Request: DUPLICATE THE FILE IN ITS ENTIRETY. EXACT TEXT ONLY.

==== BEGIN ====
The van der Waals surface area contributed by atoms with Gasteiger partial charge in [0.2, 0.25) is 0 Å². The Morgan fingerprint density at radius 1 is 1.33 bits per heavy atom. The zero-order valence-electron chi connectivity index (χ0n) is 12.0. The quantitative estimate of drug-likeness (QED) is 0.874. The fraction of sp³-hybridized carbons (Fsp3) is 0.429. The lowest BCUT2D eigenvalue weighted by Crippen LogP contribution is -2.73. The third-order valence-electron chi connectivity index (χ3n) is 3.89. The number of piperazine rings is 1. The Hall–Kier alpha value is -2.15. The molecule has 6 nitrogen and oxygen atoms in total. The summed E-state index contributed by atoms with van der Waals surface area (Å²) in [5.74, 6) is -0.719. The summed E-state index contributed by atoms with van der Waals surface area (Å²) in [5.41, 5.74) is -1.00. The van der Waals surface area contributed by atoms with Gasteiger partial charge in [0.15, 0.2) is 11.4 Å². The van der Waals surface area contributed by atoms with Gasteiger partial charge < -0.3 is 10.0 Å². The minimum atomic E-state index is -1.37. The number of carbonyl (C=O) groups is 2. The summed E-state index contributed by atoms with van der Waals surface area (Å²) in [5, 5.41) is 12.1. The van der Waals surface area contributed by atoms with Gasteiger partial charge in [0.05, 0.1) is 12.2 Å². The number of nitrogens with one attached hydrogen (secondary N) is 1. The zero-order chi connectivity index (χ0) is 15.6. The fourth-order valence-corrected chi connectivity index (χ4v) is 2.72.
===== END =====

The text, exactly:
The van der Waals surface area contributed by atoms with Gasteiger partial charge in [0.2, 0.25) is 0 Å². The Morgan fingerprint density at radius 1 is 1.33 bits per heavy atom. The zero-order valence-electron chi connectivity index (χ0n) is 12.0. The quantitative estimate of drug-likeness (QED) is 0.874. The fraction of sp³-hybridized carbons (Fsp3) is 0.429. The lowest BCUT2D eigenvalue weighted by Crippen LogP contribution is -2.73. The third-order valence-electron chi connectivity index (χ3n) is 3.89. The number of piperazine rings is 1. The Hall–Kier alpha value is -2.15. The molecule has 6 nitrogen and oxygen atoms in total. The summed E-state index contributed by atoms with van der Waals surface area (Å²) in [5.74, 6) is -0.719. The summed E-state index contributed by atoms with van der Waals surface area (Å²) in [5.41, 5.74) is -1.00. The van der Waals surface area contributed by atoms with Gasteiger partial charge in [0.15, 0.2) is 11.4 Å². The van der Waals surface area contributed by atoms with Gasteiger partial charge < -0.3 is 10.0 Å². The minimum atomic E-state index is -1.37. The number of carbonyl (C=O) groups is 2. The summed E-state index contributed by atoms with van der Waals surface area (Å²) in [5, 5.41) is 12.1. The van der Waals surface area contributed by atoms with Gasteiger partial charge in [0.05, 0.1) is 12.2 Å². The number of nitrogens with one attached hydrogen (secondary N) is 1. The zero-order chi connectivity index (χ0) is 15.6. The fourth-order valence-corrected chi connectivity index (χ4v) is 2.72.